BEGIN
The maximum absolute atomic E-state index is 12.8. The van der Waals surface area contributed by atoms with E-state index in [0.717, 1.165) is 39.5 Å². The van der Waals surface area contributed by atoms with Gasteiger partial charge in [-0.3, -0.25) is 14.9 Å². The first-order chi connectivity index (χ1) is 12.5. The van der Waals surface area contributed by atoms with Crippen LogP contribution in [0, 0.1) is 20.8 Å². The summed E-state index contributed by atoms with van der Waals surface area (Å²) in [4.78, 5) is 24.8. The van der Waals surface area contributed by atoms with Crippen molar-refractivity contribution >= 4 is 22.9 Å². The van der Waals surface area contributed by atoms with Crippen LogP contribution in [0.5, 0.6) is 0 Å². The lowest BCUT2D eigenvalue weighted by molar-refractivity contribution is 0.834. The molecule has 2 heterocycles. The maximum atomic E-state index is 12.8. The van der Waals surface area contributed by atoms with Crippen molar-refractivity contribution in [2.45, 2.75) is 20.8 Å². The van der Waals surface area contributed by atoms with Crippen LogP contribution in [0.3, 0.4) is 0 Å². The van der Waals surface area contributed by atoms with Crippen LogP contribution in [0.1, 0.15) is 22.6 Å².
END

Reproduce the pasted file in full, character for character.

The maximum absolute atomic E-state index is 12.8. The van der Waals surface area contributed by atoms with E-state index in [0.717, 1.165) is 39.5 Å². The van der Waals surface area contributed by atoms with Gasteiger partial charge in [-0.3, -0.25) is 14.9 Å². The first-order chi connectivity index (χ1) is 12.5. The van der Waals surface area contributed by atoms with Crippen LogP contribution in [0, 0.1) is 20.8 Å². The summed E-state index contributed by atoms with van der Waals surface area (Å²) in [4.78, 5) is 24.8. The van der Waals surface area contributed by atoms with Crippen molar-refractivity contribution >= 4 is 22.9 Å². The van der Waals surface area contributed by atoms with Crippen LogP contribution in [0.5, 0.6) is 0 Å². The lowest BCUT2D eigenvalue weighted by molar-refractivity contribution is 0.834. The molecule has 2 heterocycles. The maximum atomic E-state index is 12.8. The van der Waals surface area contributed by atoms with Crippen molar-refractivity contribution in [2.45, 2.75) is 20.8 Å². The van der Waals surface area contributed by atoms with Crippen LogP contribution in [0.3, 0.4) is 0 Å². The van der Waals surface area contributed by atoms with Crippen LogP contribution in [0.1, 0.15) is 22.6 Å².